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Elmhurst City Council postpones Hot Dog Lady vote

Pamela Uslander, the self-proclaimed Hot Dog Lady of Elmhurst, asked the council not to eliminate her current spot from the city's approved pushcart vendor locations. (Mari Grigaliunas -
Pamela Uslander, the self-proclaimed Hot Dog Lady of Elmhurst, asked the council not to eliminate her current spot from the city's approved pushcart vendor locations. (Mari Grigaliunas -

ELMHURST – Pamela Uslander, The Hot Dog Lady of Elmhurst, left Monday's Elmhurst City Council meeting without an answer to her petition to keep her spot downtown.

"The impact of what we are doing is being greatly exaggerated by some people," said Norman Leader, Public Affairs and Safety Committee vice chairman and Second Ward alderman.

The council voted 7 to 5 to delay voting on the committee report that eliminates two of the four existing push cart food vendor locations, including the spot at York Street and the Schiller Passage where Uslander said she's sold hot dogs for 23 years.

The two remaining spots would be the east side of Spring Road at the Illinois Prairie Path and the northeast corner of York and Schiller streets near the City Centre fountain. City Manager Jim Grabowski explained that the 2004 ordinance states the spot near the fountain is to be no less than 55 feet from York Street and no less than 4 feet from Schiller Street. That would put a vendor in the walkway on the south side of the fountain.

"I don't see how if it's between the fountain and the sidewalk, it's a better location because now you're blocking access on a fairly narrow area between the south end of the fountain and 4 feet off of Schiller Street," Fifth Ward alderman Scott Levin said.

Levin motioned for the council to delay a vote with the hopes that the committee would pull the report back to further explore the location at northeast corner of York and Schiller streets.

Mayor Steve Morley asked Leader if he would like to bring the report back to committee.

"I'm at a disadvantage because I have neither of my compatriots here," said Leader, who declined to take it back to committee.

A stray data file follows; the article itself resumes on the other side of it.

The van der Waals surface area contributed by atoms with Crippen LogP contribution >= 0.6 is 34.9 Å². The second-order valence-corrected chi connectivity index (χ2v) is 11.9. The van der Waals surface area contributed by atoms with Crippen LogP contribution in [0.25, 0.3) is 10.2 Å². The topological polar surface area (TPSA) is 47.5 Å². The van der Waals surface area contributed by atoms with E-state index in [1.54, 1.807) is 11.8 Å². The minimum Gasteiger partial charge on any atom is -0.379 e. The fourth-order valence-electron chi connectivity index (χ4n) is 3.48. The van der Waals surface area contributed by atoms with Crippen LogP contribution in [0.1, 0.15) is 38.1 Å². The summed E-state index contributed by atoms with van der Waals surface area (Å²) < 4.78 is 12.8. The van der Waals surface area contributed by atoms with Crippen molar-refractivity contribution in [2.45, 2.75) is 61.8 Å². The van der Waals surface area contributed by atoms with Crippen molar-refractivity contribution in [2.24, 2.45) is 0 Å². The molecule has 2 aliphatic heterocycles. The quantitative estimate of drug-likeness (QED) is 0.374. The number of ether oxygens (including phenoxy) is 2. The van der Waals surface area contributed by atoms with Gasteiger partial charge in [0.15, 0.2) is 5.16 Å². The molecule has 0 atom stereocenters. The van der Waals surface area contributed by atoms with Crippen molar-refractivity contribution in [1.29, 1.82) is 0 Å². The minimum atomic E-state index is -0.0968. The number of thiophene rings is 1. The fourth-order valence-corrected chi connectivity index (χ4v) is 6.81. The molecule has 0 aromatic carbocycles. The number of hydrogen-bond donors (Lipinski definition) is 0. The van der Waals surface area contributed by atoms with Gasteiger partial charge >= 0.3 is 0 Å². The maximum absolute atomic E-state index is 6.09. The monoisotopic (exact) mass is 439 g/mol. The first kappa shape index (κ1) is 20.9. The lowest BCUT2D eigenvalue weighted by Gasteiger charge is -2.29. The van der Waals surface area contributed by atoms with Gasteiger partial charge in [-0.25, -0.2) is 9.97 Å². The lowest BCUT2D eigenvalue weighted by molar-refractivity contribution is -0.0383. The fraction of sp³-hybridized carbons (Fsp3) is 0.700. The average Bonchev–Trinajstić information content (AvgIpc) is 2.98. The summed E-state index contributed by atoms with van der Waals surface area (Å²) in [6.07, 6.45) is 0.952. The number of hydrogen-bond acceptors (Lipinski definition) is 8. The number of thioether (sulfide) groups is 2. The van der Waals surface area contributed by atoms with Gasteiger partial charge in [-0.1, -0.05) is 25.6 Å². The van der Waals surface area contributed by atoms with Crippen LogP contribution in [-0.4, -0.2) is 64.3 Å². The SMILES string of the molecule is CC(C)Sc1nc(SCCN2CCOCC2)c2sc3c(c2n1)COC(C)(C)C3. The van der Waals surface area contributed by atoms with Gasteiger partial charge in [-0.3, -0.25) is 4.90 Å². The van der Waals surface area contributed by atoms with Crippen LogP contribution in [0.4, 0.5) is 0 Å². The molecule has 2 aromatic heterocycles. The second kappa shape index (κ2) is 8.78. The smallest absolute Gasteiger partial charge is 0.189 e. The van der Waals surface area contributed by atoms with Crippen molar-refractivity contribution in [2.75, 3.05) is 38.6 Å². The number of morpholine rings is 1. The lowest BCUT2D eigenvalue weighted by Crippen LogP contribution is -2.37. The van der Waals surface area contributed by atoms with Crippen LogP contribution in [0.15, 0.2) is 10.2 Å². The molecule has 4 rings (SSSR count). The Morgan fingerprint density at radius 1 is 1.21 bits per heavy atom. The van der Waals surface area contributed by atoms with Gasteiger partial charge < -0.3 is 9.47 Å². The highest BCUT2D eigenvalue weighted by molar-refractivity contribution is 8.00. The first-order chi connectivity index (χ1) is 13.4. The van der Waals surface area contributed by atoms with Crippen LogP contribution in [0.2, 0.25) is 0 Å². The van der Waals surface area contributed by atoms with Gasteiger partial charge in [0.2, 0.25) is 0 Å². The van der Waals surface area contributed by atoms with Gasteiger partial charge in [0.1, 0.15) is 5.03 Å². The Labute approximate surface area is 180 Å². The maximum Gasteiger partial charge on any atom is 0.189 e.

Chairman Patrick Wagner and committee member Michael Honquest were both absent at Monday's meeting.

Third Ward alderman Michael Bram opposed postponing a vote on the report, asking if Uslander would be issued a permit in the mean time since she's already submitted an application and check to the city.

City Attorney Donald Storino told the council he would need to review the matter further to determine what would happen if the city issued the permit and then changed the ordinance.

"I want to remind everyone on the dais and in the audience that we're discussing someone's livelihood," Bram said.

Armed with a petition of 1,000 signatures, Pamela Uslander made her case for keeping her spot during the public comment portion of Monday's meeting.

"Relocation on the east side of York Road, I believe, will cause new grievances that might arise from some of the brick and mortar businesses, especially the restaurants," Uslander said about moving near the fountain surrounded by Buffalo Wild Wings, Meatheads and Chipotle.

Since late February, Uslander has been at odds with the Public Affairs and Safety Committee. The committee's report cited congestion and potential construction as reasons for eliminating the position at Schiller Passage and York Street as well as the southeast corner of Addison Avenue and Second Street from the list of approved locations.

"We're asking her to move from a congested alley entrance to an open site by the festive fountain plaza," Leader said.

Bram insisted he did not see safety concerns surrounding Uslander's current location, but did worry that A-frame sidewalk signs put out by other businesses in and around the location do threaten public safety.

Third Ward alderman Dannee Polomsky thought it important that the council look at the locations only and not at a particular vendor. Still, she did not see the safety concern with Uslander's current position.

"I don't see having a vendor operate in this position to pose any more of a hazard than a sidewalk sale," Polomsky said.

Elmhurst resident Tamara Brenner criticized the report's concern with potential construction in the area.

"What this city council does … is create permanent solutions for temporary problems," Brenner said.

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Next meeting

The Elmhurst City Council will reconsider the report at the April 21 meeting.

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